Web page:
WASHBURN, John, Hon. [1597-1670] -- Pioneer, 1st secretary of MBC(?)
From Three Hundred Colonial Ancestors and War Service;
Author: Elizabeth M. Leach Rixford;
JOHN WASHBURN was b. at Evesham, County of Worcester, England, and came to Duxbury in 1631,
and d. at Bridgewater, Mass., before 1670. His wife, Margery (aged 49), and two sons
joined him at Duxbury in 1635, coming on the ship Elizabeth [& Anne];
and they went to Bridgewater about 1665.
He and his sons, John and Philip, were included in those able to bear arms, 1643,
and his name is among the first freemen of Duxbury.
John Washburn, the Emigrant and his Father were contemporaries of William Shakespeare
and lived not far from him, in a large and frequented market town.
Shakespeare bought "New-Place" in Stratford, between 1580 and 1590,
and retired from the London life of actor and author,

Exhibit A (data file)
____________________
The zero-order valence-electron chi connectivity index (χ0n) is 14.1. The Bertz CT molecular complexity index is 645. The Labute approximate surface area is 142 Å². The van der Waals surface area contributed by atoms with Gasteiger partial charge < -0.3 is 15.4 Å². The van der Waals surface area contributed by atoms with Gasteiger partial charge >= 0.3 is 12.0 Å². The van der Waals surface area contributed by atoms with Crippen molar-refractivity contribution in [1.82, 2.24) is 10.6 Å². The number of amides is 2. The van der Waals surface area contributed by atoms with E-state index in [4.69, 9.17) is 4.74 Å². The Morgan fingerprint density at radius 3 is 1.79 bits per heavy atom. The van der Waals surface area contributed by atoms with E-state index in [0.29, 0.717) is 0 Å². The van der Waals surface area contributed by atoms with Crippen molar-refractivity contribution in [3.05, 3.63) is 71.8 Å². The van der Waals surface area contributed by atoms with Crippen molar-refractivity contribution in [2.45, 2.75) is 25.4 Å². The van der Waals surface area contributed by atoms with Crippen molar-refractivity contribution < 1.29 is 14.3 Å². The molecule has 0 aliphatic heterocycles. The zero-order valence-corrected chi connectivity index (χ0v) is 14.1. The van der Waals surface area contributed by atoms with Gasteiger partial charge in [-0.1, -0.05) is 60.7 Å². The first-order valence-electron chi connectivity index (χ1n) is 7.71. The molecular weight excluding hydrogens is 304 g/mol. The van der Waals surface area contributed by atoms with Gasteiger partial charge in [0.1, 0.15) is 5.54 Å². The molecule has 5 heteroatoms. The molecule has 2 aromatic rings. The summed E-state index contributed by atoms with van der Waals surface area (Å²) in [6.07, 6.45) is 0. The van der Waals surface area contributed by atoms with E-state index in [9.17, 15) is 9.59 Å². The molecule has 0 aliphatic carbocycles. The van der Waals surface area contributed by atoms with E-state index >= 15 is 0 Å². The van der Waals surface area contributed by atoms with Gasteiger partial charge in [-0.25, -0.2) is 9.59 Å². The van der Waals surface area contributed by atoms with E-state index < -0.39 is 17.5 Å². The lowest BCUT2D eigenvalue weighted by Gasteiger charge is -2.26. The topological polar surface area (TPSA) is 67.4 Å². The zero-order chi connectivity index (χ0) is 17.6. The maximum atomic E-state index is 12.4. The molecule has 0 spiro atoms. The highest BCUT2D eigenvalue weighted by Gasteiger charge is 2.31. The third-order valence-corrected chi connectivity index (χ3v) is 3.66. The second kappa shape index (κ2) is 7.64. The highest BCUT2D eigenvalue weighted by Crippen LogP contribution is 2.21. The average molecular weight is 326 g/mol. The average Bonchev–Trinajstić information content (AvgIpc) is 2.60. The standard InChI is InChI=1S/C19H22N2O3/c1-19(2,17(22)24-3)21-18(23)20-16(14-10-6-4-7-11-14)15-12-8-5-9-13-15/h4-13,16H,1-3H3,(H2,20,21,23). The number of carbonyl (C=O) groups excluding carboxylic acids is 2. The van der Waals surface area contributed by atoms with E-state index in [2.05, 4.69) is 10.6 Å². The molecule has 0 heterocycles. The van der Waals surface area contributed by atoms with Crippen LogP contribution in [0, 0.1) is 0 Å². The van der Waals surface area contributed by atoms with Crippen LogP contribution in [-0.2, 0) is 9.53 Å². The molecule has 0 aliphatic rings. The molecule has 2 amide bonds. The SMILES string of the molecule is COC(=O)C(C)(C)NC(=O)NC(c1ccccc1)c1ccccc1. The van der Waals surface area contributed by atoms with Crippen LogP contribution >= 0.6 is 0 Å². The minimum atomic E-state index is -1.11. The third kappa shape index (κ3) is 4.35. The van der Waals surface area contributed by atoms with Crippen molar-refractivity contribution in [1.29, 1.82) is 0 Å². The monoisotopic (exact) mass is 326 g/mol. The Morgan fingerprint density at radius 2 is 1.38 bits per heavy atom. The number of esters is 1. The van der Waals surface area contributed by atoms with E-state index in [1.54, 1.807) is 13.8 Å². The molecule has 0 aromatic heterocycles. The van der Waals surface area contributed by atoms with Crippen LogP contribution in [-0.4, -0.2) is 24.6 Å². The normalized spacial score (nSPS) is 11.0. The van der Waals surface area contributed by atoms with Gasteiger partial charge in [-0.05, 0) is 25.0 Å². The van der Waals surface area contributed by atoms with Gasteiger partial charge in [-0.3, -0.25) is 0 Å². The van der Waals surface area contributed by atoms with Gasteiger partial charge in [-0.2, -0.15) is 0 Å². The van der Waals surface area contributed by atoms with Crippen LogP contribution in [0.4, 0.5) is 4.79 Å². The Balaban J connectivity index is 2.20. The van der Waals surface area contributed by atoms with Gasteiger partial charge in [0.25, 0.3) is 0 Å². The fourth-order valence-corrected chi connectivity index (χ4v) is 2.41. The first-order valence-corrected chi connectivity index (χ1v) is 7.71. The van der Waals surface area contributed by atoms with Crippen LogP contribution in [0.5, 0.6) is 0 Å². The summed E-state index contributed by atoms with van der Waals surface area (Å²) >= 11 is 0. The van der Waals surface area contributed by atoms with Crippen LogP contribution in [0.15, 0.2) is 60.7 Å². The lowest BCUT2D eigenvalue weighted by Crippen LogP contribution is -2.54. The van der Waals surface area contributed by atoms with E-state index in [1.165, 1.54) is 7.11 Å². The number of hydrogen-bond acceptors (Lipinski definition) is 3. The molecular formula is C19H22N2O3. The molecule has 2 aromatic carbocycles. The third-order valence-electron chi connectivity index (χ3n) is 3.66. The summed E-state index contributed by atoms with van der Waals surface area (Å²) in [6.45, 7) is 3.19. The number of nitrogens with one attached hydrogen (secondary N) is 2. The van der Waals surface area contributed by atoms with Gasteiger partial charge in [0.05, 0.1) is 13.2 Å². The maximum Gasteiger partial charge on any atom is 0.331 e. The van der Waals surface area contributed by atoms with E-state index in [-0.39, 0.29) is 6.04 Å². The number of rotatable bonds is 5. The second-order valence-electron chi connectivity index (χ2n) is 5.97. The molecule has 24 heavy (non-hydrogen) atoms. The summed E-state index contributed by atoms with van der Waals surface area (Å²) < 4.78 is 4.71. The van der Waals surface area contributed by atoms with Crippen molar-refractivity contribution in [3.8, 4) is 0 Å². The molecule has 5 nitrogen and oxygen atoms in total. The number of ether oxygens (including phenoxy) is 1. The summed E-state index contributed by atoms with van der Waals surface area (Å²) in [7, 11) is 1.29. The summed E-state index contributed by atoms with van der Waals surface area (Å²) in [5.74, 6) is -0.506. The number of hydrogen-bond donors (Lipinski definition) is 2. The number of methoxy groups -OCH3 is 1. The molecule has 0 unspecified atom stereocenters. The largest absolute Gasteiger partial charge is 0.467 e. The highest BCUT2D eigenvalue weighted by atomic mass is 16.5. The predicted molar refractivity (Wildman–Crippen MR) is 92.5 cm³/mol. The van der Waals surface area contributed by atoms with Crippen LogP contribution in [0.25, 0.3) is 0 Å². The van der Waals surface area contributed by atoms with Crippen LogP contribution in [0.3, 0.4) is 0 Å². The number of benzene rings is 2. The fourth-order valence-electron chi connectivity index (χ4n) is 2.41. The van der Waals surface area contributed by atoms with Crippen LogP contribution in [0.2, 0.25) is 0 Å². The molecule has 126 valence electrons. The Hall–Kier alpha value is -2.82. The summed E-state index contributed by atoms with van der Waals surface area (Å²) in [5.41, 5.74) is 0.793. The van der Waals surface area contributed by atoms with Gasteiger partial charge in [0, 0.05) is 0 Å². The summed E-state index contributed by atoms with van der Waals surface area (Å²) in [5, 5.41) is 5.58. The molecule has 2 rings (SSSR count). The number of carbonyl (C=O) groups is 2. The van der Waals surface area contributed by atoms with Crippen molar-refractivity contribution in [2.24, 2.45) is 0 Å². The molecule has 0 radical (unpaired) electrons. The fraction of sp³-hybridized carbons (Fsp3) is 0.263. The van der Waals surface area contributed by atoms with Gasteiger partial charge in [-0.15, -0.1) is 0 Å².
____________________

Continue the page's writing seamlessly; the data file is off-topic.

to become a country gentleman and landlord in his own home, Stratford, about 1604,
where he spent the time until his death in 1616.
Hon. John Washburn and his son John were two of the fifty-six original proprietors
of (the town of Bridgewater) the thousands of acres of land bought in 1645
of the old Indian chief, Massasoit (King Philip's father),
by Capt. Myles Standish, Samuel Nash and Constant Southworth,
for the use of those proprietors. --
The History of Bridgewater, Mass., John and sons Joseph, etc.,
with Church in battle in King Philip's War.
Service: "Society Colonial Wars," 1922, page 513--
John Washburne, Sr., 1585-1670, Duxbury, Mass.,
first secretary of Massachusetts Bay Colony.
In expedition against Narragansetts in 1643, under Captain Myles Standish.
There seems to be some question whether
this John Washburn, the immigrant, was identical with the
John Washburn who was the secretary in England of the Plymouth (England) Company until 1628.
This is denied by Davenport,
pointing to handwriting specimens of each,
and noting that the Plymouth immigrant was a churchwarden in Bengeworth as recently as 1625.
| First secretary of Massachusetts Bay Colony (perhaps!) |
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